So why do we do that? I do it specifically for the reason that I want the community to participate in their democracy. This is not a thumbs up, thumbs down decision by some Caesar like, da, this is the community judging a policeman's actions against a, an ordinary citizen. I will tell you that practice is not followed in many jurisdictions in the country, or even in Texas, even up in Austin with, uh, a very self-identifying, uh, left-leaning da, uh, they make more unilateral decisions. I don't believe in that. I want the community to decide, I want my fellow Houstonians to say, prosecute this cop or don't with their decision behind it. We just feel more confident that we're making the right decision. It's hard for us. We work with cops every day. So those civil rights complaints, Dean, you give us some terrible examples. I hate hearing about that, and I hope that those individuals got justice. 

District Attorney Kim Ogg: (17:36)
I know in this county, we try and it remains difficult for juries to convict police. Interestingly enough, we have all democratic judges, but we will see evidence suppressed right and left when there's a cop on trial. Hmm. Uh, and that's because there's a strong police union that has an influence on our judicial races. And I work with the union, and I understand their political influence. And when it affects decisions in court, or it appears to, that really rubs me the wrong way. And I think the public would object. So again, we need leaders that will make honest decisions regardless of the political impact to themselves.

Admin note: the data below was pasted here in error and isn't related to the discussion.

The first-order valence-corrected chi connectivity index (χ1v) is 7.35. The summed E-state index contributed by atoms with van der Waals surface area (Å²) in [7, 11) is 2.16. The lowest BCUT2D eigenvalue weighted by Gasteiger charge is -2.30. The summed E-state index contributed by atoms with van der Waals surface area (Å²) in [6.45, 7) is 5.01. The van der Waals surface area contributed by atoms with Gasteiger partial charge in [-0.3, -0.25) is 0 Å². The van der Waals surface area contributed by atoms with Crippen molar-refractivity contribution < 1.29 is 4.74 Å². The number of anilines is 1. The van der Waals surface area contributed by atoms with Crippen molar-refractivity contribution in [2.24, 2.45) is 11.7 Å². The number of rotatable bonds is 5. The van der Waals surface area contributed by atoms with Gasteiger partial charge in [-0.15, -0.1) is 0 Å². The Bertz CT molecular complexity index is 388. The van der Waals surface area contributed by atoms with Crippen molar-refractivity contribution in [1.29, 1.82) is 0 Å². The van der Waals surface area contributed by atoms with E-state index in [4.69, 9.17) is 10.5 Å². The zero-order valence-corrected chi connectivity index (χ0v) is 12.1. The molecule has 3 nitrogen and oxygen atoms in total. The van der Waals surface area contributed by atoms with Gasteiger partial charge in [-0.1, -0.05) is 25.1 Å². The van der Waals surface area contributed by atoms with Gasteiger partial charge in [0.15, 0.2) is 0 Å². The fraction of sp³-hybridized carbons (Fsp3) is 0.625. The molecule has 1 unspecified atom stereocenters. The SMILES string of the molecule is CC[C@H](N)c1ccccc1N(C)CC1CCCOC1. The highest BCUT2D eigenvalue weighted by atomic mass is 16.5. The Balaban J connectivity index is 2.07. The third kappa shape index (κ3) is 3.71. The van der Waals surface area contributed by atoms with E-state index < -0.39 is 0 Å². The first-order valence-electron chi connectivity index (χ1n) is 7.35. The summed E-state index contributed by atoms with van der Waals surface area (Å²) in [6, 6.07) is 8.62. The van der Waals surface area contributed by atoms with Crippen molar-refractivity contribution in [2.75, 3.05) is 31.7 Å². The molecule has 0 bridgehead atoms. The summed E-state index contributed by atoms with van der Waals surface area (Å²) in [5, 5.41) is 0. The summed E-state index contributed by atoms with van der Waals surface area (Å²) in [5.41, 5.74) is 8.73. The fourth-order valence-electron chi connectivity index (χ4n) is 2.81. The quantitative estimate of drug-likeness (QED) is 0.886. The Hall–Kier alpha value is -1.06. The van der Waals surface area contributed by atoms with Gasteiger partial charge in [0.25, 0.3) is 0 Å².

Reverend Becker: (18:15)
Okay, thank you. And, and thank you. I mean, I just thank you. I, I don't know how else to say. Look, I mentioned earlier the, it was a year before the lady being, uh, the video of the lady laying in the ants was released, which is indicative of a lot of what I see as the problem is that if, if I was to hurt a cop and they videotaped it, they would, that would be on the news that night. But if that cop were to hurt me, eh, there's gonna be a delay in ramifications. And who knows how many people have to review it. Perhaps, you know, maybe not for pushing, but you know, for an instance of some type. And, and I guess what I'm trying to say is that there is a disparity there. The rights of the citizen versus the rights of a cop. The cop has qualified immunity. So,